Monetary policy should not be designed for banks, BNP Paribas chairman says - CNBC
- European banking chiefs have long bemoaned persistent negative interest rates as placing a burdensome squeeze on profits, but BNP Paribas Chairman Jean Lemierre said monetary policy “shouldn’t be designed for banks.”
- Negative interest rates, such as in Europe, penalize the banks for holding cash deposits at central banks. The current ECB deposit rate is -0.5%, the lowest on record.
In an era of negative interest rates in Europe, monetary policy should not be geared towards appeasing the banking sector, BNP Paribas Chairman Jean Lemierre has said.
Speaking to CNBC’s Annette Weisbach at the BNP Conference in London on Thursday, Lemierre said the ECB (European Central Bank) was moving in the right direction with its latest rate cut and substantial bond buying package, but “can’t be alone” in efforts to stimulate the European economy.
European banking chiefs have long bemoaned long-term low and negative interest rates as placing a burdensome squeeze on lenders’ profits, but Lemierre insisted it is the role of banks to adapt to a changing monetary environment.
“It is not easy, but our job is to adapt and monetary policy shouldn’t be designed for banks,” Lemierre said, adding that lenders should have the “appropriate business model in this environment by product and by region.”
“We need to reduce costs and we need to move more digital,” he suggested. “The banking sector should not be a toll on the economy, but a support to the economy.”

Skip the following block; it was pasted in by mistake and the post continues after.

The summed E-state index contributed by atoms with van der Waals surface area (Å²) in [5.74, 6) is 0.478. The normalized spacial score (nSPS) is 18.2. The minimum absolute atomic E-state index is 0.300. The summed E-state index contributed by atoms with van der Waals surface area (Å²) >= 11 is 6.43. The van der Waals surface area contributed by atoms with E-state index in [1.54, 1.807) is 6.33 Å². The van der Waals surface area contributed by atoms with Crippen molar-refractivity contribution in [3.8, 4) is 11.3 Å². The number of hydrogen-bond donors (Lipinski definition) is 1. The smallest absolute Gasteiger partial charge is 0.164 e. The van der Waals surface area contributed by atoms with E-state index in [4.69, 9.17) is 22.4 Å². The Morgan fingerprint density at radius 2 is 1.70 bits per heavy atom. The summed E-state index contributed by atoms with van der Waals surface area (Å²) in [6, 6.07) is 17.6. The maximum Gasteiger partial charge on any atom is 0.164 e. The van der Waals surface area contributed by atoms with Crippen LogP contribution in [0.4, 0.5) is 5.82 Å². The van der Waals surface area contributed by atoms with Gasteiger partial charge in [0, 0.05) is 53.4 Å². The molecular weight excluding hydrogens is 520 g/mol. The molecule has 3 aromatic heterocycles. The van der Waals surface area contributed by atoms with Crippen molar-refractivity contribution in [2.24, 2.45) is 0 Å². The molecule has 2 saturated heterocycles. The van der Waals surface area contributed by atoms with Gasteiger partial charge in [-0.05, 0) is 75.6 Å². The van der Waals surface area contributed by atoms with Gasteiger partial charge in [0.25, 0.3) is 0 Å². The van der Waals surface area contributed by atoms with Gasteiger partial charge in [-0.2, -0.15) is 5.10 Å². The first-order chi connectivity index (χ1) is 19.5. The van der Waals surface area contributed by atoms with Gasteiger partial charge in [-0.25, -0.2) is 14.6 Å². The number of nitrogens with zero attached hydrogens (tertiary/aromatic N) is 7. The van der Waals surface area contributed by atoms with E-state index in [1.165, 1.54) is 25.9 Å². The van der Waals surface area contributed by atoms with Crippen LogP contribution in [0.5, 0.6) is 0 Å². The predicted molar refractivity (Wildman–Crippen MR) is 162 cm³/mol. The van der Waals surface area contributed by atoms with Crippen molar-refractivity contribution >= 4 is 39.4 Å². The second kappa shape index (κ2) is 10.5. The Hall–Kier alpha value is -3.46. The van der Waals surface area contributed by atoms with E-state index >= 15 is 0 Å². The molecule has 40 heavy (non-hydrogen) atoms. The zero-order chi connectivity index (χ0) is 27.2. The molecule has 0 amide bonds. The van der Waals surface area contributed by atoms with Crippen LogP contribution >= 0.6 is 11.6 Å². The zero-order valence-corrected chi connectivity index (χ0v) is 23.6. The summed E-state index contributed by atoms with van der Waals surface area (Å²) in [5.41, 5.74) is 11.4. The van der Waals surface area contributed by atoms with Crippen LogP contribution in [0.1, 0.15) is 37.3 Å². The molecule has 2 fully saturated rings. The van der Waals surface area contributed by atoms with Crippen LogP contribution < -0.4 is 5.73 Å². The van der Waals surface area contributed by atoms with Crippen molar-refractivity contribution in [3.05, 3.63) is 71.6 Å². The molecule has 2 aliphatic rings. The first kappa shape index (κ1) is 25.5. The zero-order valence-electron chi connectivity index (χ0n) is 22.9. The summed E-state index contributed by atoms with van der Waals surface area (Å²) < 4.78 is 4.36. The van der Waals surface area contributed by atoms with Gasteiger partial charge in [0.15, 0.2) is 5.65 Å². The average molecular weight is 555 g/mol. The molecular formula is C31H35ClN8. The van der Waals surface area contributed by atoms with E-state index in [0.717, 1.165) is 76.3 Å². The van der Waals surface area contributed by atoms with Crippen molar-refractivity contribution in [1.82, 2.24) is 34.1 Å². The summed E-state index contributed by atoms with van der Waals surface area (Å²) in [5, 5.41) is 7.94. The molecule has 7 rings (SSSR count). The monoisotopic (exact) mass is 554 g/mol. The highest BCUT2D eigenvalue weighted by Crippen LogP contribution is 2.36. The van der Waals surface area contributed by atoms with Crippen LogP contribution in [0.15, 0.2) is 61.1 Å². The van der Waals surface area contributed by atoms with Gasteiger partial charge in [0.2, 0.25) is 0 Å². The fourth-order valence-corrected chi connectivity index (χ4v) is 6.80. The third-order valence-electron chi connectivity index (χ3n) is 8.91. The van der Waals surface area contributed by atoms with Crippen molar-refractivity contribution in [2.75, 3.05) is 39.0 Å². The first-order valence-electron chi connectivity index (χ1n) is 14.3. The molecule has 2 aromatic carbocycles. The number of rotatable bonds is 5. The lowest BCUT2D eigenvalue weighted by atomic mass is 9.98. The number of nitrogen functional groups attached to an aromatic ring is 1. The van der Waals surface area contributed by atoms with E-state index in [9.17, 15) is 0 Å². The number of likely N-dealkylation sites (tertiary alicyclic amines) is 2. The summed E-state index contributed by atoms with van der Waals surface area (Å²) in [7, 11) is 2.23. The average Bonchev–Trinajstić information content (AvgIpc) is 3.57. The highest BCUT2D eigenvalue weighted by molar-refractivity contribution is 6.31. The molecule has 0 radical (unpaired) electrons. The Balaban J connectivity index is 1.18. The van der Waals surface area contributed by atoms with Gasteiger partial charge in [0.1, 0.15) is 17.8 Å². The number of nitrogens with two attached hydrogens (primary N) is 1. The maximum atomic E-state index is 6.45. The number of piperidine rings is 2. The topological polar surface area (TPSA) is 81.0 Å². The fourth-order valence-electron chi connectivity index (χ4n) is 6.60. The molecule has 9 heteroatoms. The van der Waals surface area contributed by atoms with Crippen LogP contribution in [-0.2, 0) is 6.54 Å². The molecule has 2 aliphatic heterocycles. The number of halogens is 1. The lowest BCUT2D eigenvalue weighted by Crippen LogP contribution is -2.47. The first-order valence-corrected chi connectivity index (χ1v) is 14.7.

Monetary policy shouldn’t be designed for banks, BNP Paribas chairman says
European banks have struggled for years to achieve profitability against persistent low rates, and fears have been raised over the ability of some large institutions to survive if rates remain negative.
Rising rates are good for banks since it allows them to lend out money to investors at a profitable rate of interest. Lower interest rates restrict a bank’s ability to make profits, thus adding pressure on margins.
Negative interest rates, such as in Europe, penalize the banks for holding cash deposits at central banks. The current ECB deposit rate is -0.5%, the lowest on record.
However, Lemierre argued that the key to survival for European banks was “diversification.”
“You need many engines. If you have one engine and one business model you are stuck in the monetary policy. You need to be able to cross sell within a market and across the world,” Lemierre said.
“If you are able to do this - it is not easy, it is a lot of work, a lot of adaptation - but you can try to fly at the normal altitude.”
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BNP Paribas recently received the necessary regulatory approval to take on Deutsche Bank’s equities trading business, and Lemierre highlighted this as an example of how banks can work together to adapt, suggesting such deals would be “good for Europe.”
Speaking at the BNP Conference Thursday, ECB Vice-President Luis de Guindos echoed Lemierre’s comments, according to Reuters, by suggesting that the low profitability of European banks was structural, rather than a consequence of negative interest rates.